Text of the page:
Conquering your enemies rings true in almost every game out there, but what if you didn’t have to fight? Can peaceful negotiations make for a good game? In the case of Toby Fox’s Undertale, the answer is a resounding “yes.”
So how does this game achieve this peaceful style of play? Very carefully. On the surface, Undertale is your typical JRPG. Turn-based battles, towns, items, and NPCs all await you on your journey in the Underground. However, each and every fight can be non-violent if one so chooses. By interacting with enemies, you can talk them down, relate to them or even spare them. The option to fight is always available, but the game can be completed without destroying a single enemy.
This factors greatly into the story as well. Once an “enemy” (even from a random encounter) is knocked out, they will never appear again. This leads to some tough decisions – do you fight back against your attacker, or do you choose mercy? Sparing your enemy doesn’t always go as planned through, with your defense and well-being lying in a clever shmup mechanic that has you dodging attacks in a small window. The game will make you carry the weight of your decisions, with dialog and even plot progression changing depending on your actions.
At first glance, the plot found in Undertale is a simple one. As a kid from the surface, you find yourself in a world of monsters, eager to find your way home. However, it is the sharp writing and character development that makes this tale stand out. Humor plays a major role in each and every happening, and a quirky style reminiscent of games like Earthbound permeates throughout. The game lays its atmosphere on thick, relishing in its world of overeager skeletons, tea-wielding spiders and misunderstood fish warriors. If you can get behind its off-kilter stylings, there is an original game to be had.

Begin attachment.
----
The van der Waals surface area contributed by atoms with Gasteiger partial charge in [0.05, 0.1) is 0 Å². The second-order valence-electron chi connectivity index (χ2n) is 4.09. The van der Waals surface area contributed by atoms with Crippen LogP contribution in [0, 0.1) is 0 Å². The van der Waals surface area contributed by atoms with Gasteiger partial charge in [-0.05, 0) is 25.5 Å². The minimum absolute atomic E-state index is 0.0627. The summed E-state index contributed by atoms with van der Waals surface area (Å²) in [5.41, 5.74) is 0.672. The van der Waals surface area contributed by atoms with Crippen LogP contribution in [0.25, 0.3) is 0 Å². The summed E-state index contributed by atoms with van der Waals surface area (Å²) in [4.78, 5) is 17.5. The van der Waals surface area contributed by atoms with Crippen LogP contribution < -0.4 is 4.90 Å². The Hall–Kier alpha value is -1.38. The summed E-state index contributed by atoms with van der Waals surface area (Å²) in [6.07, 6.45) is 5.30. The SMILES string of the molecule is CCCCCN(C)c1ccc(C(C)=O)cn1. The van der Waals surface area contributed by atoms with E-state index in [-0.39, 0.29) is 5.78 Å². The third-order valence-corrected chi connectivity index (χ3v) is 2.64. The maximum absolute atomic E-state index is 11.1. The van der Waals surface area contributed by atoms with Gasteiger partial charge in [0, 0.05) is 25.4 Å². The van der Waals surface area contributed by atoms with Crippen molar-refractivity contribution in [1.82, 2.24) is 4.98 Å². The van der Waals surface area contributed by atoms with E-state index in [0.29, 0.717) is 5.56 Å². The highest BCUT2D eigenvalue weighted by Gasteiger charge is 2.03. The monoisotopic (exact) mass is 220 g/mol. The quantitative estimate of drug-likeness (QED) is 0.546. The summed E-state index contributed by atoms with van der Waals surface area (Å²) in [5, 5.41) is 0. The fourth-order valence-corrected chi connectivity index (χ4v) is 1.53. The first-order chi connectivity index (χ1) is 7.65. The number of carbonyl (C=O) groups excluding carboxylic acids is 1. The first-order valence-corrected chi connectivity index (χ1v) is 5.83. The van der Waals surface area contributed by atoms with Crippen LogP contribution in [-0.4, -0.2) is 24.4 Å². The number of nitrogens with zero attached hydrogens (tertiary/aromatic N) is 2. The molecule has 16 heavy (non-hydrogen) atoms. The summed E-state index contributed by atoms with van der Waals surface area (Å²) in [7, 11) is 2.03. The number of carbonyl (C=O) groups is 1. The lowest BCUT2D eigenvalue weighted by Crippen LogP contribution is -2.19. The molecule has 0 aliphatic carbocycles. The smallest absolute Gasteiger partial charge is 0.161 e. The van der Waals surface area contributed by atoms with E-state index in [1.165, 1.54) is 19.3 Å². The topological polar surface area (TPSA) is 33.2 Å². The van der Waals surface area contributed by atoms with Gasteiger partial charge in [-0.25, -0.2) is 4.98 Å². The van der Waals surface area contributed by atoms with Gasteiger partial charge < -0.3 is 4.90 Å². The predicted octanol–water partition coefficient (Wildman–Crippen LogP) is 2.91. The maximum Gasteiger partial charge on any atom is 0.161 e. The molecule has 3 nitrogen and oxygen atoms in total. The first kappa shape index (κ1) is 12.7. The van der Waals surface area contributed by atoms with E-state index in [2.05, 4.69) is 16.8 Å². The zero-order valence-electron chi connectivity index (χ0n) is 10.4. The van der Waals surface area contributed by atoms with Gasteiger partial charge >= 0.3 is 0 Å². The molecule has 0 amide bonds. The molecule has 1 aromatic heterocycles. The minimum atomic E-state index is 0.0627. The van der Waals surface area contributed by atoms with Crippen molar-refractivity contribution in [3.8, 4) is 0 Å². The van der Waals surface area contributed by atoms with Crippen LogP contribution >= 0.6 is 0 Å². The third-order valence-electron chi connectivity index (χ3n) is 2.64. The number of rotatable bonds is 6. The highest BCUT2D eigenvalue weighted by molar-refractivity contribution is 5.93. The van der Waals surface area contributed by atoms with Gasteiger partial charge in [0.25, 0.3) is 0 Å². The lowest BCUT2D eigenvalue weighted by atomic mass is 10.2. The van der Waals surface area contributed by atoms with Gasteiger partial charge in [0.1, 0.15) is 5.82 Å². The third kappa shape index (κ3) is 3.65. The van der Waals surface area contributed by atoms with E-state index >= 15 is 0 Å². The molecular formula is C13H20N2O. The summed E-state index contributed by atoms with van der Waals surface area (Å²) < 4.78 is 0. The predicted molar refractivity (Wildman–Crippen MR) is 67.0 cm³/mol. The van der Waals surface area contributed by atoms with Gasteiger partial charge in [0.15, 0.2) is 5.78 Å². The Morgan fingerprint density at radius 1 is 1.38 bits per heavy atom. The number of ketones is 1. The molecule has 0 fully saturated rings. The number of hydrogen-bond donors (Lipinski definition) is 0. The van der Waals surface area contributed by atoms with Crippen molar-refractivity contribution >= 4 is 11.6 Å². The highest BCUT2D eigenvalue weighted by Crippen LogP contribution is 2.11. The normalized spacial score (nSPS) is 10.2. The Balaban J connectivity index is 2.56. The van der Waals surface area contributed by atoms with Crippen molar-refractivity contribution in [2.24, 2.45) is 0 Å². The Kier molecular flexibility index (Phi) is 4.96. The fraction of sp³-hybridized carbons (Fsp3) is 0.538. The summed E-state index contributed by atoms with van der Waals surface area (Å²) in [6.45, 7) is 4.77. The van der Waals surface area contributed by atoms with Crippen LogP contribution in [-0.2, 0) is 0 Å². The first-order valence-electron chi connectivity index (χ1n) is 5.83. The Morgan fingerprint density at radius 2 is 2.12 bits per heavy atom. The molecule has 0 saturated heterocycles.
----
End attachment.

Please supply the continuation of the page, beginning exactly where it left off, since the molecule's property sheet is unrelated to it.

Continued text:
It’s just a shame that the entirety of Undertale is over so soon. While battles can drag on for 10+ minutes of dialog strings, the entirety of the game can be finished in a few hours. While the game was designed for multiple playthroughs, its brief nature is somewhat disconcerting for those looking to sink their teeth into a hearty tale.
Undertale has personality in spades, paired with one of the most unique hooks in recent history. Those looking for something new need not look any farther – Undertale is your game.